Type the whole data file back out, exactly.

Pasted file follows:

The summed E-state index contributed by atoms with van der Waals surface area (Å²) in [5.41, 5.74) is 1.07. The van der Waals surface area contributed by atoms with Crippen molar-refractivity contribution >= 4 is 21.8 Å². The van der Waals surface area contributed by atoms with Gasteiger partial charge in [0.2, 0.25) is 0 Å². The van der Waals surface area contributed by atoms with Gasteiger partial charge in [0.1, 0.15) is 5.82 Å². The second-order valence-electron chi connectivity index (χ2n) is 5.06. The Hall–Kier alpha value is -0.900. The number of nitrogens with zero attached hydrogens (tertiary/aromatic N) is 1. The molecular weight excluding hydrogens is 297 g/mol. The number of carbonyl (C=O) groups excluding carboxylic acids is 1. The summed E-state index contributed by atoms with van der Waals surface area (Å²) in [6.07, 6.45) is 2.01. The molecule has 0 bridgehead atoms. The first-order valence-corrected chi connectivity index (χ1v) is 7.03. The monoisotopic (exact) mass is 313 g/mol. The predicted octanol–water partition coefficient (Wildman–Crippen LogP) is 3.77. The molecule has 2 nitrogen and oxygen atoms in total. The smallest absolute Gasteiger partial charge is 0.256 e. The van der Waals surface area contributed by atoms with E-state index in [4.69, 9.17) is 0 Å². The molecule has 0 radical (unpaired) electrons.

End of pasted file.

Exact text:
The summed E-state index contributed by atoms with van der Waals surface area (Å²) in [5.41, 5.74) is 1.07. The van der Waals surface area contributed by atoms with Crippen molar-refractivity contribution >= 4 is 21.8 Å². The van der Waals surface area contributed by atoms with Gasteiger partial charge in [0.2, 0.25) is 0 Å². The van der Waals surface area contributed by atoms with Gasteiger partial charge in [0.1, 0.15) is 5.82 Å². The second-order valence-electron chi connectivity index (χ2n) is 5.06. The Hall–Kier alpha value is -0.900. The number of nitrogens with zero attached hydrogens (tertiary/aromatic N) is 1. The molecular weight excluding hydrogens is 297 g/mol. The number of carbonyl (C=O) groups excluding carboxylic acids is 1. The summed E-state index contributed by atoms with van der Waals surface area (Å²) in [6.07, 6.45) is 2.01. The molecule has 0 bridgehead atoms. The first-order valence-corrected chi connectivity index (χ1v) is 7.03. The monoisotopic (exact) mass is 313 g/mol. The predicted octanol–water partition coefficient (Wildman–Crippen LogP) is 3.77. The molecule has 2 nitrogen and oxygen atoms in total. The smallest absolute Gasteiger partial charge is 0.256 e. The van der Waals surface area contributed by atoms with E-state index in [4.69, 9.17) is 0 Å². The molecule has 0 radical (unpaired) electrons.